Many computer users are aware that data backup is an essential part of computer management, but especially in offices, they sometimes go about the process of data backup in very roundabout, inefficient or unsafe ways. Here’s a look at four ways to back up data that don’t work very well, and may even endanger your saved files.
1. Zip Disks – Iomega introduced the Zip disk as a form of high density storage in the 90’s and early 2000’s, but the little disks are still in use in many office environments. Their popularity may be attributed to the fact that quite a few offices bought Zip drives to use for data backup in that period, and they’re hesitant to switch to a new system. The problem is that the infamous Click of Death problem that some Zip disks have not only breaks the disks in question (and any files on the disks), but sometimes the actual Zip drives themselves, and the broken drives then pass the problem off to subsequent Zip disks. This can create a huge issue if someone thinks that a disk is broken, tries to read it, then tries to read another Zip disk to see if the problem is the drive or the disk. They’re simply not that reliable, and too small for many modern data backup needs.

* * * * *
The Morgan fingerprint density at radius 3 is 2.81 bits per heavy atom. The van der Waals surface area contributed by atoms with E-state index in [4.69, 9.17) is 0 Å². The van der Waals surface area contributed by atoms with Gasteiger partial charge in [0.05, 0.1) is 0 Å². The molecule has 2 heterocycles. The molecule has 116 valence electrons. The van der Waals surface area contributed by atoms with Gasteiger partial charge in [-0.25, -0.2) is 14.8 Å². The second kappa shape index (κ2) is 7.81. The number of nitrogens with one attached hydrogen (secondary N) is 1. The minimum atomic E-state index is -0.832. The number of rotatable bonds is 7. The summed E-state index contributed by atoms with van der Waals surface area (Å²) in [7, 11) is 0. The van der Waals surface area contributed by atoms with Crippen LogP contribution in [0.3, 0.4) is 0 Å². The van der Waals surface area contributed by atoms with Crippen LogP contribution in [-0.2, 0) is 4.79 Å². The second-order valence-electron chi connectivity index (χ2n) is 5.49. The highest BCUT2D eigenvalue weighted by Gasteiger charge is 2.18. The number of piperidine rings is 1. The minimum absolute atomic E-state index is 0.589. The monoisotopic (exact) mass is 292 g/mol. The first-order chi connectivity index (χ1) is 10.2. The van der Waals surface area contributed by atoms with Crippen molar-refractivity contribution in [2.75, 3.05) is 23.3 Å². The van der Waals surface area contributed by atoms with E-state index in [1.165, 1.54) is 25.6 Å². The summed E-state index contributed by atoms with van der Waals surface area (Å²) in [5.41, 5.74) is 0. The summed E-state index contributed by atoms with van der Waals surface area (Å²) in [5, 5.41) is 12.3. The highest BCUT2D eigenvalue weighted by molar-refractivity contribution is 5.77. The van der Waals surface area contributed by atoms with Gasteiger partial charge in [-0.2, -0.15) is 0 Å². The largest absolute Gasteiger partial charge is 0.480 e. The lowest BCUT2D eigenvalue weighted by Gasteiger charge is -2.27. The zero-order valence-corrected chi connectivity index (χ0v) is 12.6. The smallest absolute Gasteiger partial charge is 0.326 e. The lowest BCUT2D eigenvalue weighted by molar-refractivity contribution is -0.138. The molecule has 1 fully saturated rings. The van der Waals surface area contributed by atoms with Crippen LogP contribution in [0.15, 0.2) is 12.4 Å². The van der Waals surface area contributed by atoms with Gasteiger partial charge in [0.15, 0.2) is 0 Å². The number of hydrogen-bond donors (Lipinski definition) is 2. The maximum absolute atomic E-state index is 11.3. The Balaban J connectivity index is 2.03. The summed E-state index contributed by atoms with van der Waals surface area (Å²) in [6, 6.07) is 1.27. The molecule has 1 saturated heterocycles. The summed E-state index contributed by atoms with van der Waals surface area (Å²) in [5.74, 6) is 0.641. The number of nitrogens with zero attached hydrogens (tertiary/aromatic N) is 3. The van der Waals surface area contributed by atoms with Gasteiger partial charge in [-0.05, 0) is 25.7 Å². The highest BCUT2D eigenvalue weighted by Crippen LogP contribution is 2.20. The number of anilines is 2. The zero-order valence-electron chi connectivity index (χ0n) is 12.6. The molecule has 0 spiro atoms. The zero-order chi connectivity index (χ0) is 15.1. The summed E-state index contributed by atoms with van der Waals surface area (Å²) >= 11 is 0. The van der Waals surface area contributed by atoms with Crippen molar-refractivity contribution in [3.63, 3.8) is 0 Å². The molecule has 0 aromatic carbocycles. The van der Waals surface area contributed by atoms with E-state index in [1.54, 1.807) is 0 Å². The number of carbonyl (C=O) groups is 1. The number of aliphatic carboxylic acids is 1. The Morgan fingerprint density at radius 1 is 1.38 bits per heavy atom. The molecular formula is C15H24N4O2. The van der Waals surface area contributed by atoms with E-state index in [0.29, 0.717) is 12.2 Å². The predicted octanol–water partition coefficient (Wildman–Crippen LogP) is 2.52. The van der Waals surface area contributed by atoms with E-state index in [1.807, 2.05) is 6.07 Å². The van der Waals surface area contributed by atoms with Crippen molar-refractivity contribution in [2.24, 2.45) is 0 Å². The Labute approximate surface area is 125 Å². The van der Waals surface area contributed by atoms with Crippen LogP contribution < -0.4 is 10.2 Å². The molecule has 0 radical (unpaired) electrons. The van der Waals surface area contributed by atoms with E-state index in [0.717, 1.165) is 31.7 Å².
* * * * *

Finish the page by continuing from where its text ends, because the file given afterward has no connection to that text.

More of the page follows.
2. Folders On The Same Physical Hard Drive – Many people are confused as to what “backup” means, and think that they’re safe if they simply make copies of key folders. If those copies are on the same physical hard drive, though, this only protects your data from accidental deletion or corruption. It doesn’t do anything in the event of a hard drive failure, which is the largest cause of data loss by far. Folders and files need to be backed up onto another medium for the data to really be considered “backed up.”
3. CD-Rs / DVD-Rs – One of the first forms of backup that many computer users consider is a DVD-R or CD-R, or rewritable blank discs, but while these can be helpful, they’ve got a few key issues that make them a bad choice for a data backup method. First of all, they degrade and eventually stop working, so they’re unsuitable for long-term data storage and backup. Secondly, they take time to burn and store, so many computer users simply stop using them after backing up a few times.
4. Any Non-Automatic Backup – These days, it’s pretty silly not to use some form of backup software rather than trusting yourself to remember to back up data. Backup software that automatically backs up key files to remote servers or external hard drives is very inexpensive or in some cases free, so it’s wise to avoid any form of backup that user error could make useless.
Do you know of any other bad data backup methods? Post in our comments section below.